I am working on an indirect ammonia chiller that is used to cool the ice in an arena. The system consists of 3 reciprocating compressors, an evaporative condenser with a vfd on the fan, a float throttling valve and a plate heat exchanger acting as the evaporator.

With one compressor operating, the condensing pressure of the ammonia ranges from 140 psi to 180 psi depending on the speed of the fan. When the condensing pressure is higher, the compressor is doing more work. When the fan speeds up, the head pressure lowers which corresponds to a drop in compressor work.

I know that lowering the condensing pressure reduces compressor work and am familiar with the pressure-enthalpy chart that is used to describe the refrigeration cycle. My question is, how does increasing the fan speed cause a drop in compressor work? The fan kicks on and rejects more heat from the gas, but what is the process or mechanism that occurs as you follow the refrigeration cycle that results in the compressor lowering the condensing pressure?

  • $\begingroup$ You're asking about the fan on the cooling side (non-ammonia side) of the condenser increasing in speed and that causing a drop in the work done by the compressors pumping the ammonia in the chiller, correct? $\endgroup$ Apr 4, 2015 at 2:57
  • $\begingroup$ The fan is on the ammonia side. The ammonia is the refrigerant and the plate heat exchanger acts as the evaporator which transfers heat from brine (which is circulated under the ice) to the ammonia on the chiller side. The fan is cooling the ammonia that travels through the coils in the cooilng tower (it is an evaporative condensor baltimore aircoil cooling tower). Does that clear things? $\endgroup$
    – Prevost
    Apr 4, 2015 at 19:06
  • $\begingroup$ Way too much hand waving. I can't figure out what is connected to what and where eactly this "fan" is within the system. Also, why you need a vacuum flourescent dispaly on the fan is beyond me. $\endgroup$ Apr 5, 2015 at 13:02
  • $\begingroup$ @OlinLathrop FYI, he means "variable frequency drive" by vfd. $\endgroup$
    – regdoug
    Apr 13, 2015 at 2:27
  • 1
    $\begingroup$ @reg: Perhaps so, but the point is that it's irresponsible to use abbreviations without defining them unless they are very broadly used across engineering disciplines. As I showed, "VFD" (also note that such TLAs should be written in caps), can have at least one other meaning. There is no excuse for not spending the extra second to type out the full name once. That and the wild hand waving make this a very poor question. $\endgroup$ Apr 13, 2015 at 13:44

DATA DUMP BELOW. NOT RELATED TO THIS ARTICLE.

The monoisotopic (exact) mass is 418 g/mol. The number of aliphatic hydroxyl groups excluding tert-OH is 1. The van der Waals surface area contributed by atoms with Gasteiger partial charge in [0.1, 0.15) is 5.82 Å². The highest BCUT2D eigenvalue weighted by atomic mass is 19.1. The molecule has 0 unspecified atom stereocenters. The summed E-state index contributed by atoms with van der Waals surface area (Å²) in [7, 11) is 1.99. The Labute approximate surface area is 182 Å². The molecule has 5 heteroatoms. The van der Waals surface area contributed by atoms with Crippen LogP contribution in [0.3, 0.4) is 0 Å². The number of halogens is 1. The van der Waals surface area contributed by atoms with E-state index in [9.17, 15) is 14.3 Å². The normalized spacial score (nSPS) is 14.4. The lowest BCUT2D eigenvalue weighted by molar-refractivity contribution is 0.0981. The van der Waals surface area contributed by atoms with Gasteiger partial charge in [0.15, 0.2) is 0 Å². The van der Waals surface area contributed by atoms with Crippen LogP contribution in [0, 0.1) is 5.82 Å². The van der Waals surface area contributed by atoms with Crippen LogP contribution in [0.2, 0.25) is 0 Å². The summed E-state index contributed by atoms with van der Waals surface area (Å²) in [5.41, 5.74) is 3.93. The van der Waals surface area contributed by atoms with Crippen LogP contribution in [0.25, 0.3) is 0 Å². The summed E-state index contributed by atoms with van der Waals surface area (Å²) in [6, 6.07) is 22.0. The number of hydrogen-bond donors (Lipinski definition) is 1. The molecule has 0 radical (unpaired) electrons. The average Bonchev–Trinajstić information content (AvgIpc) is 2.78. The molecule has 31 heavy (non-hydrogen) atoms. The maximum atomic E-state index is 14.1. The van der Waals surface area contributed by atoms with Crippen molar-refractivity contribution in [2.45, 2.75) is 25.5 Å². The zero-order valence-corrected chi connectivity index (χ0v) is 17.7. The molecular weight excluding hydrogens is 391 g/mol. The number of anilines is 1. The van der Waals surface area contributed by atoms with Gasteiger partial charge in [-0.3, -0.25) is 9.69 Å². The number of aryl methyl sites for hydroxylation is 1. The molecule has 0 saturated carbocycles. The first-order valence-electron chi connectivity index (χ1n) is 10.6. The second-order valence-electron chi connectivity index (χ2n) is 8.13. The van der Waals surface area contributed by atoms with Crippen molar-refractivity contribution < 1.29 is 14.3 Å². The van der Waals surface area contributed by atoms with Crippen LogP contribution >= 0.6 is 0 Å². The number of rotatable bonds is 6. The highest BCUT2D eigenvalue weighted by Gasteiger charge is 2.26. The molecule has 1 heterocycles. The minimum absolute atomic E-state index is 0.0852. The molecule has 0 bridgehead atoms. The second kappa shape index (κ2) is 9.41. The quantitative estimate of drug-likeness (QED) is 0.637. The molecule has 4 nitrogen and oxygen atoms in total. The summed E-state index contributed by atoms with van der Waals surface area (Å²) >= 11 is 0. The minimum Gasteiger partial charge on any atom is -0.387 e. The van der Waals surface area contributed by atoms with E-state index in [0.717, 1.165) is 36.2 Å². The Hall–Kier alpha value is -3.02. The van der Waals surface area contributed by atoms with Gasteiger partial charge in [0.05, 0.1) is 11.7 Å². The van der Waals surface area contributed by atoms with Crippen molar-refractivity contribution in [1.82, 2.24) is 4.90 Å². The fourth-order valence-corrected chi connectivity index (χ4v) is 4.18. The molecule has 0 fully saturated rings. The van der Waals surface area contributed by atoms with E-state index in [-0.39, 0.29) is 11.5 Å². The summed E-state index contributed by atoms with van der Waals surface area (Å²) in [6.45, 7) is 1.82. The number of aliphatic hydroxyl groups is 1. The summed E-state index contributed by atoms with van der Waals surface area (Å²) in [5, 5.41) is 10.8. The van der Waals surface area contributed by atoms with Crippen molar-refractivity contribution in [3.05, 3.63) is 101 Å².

2 Answers 2


I think @regdoug is on the right track, but this is how I think of it: The work done by the compressor is equal to the difference in enthalpy of the ammonia between the compressor inlet and outlet; $W_c=H_{out}-H_{in}$ On the following pressure-enthalpy diagram, points 2 and 3 are the states at the compressor inlet and outlet, respectively:

enter image description here

Now, if the fan speed in the condenser is increased, it will draw more heat out of the ammonia, which will cause the temperature and pressure of the ammonia in the condenser to drop. Consequently, the enthalpy of the ammonia will also drop, as indicated by the dashed line in the pressure-enthalpy diagram (points 3' and 4'). Lower outlet enthalpy of the ammonia results in less work done by the compressor, according to the previous equation.

By the way, the other points in the diagram are as follows:

1->2 Evaporator

2->3 Compressor

3->4 Condenser

4->1 Throttle


EDIT: I still think that I'm on the right track, but I have realized some errors that I made (specifically I have drawn my diagram with the wrong area shaded for work, I labeled the diagram h instead of T, and I skimmed over the specific volume ratio of the compressor) so until I get this straightened out, consider the answer as tentative at best.

As far as I understand, it works as follows:

  1. By increasing the fan speed, the heat rejected by the evaporator is increased
  2. The increased heat rejected can only be accomplished by "widening" the points on the evaporation line
  3. The increased quality at the output of the evaporator causes the compressor to compress to a lower pressure.

That may not be right, but it seems to make sense on the diagram I drew.

Vapor-compression refrigeration cycle

  • 1
    $\begingroup$ The heat rejected by the condenser is equal to the heat absorbed in the evaporator as well as the heat added by the compressor doing work on the refrigerant. The lower condensing pressure is then achieved as the system attempts to balance itself out (you said the increased heat rejection is accomplished by widening the points). But I don't think it's the quality at the output. The system lowers the condenser pressure to the pressure that can handle the increased amount of heat rejection while satisfying the refrigeration cycle (because the system has to work). Does that make sense? $\endgroup$
    – Prevost
    May 30, 2015 at 2:56

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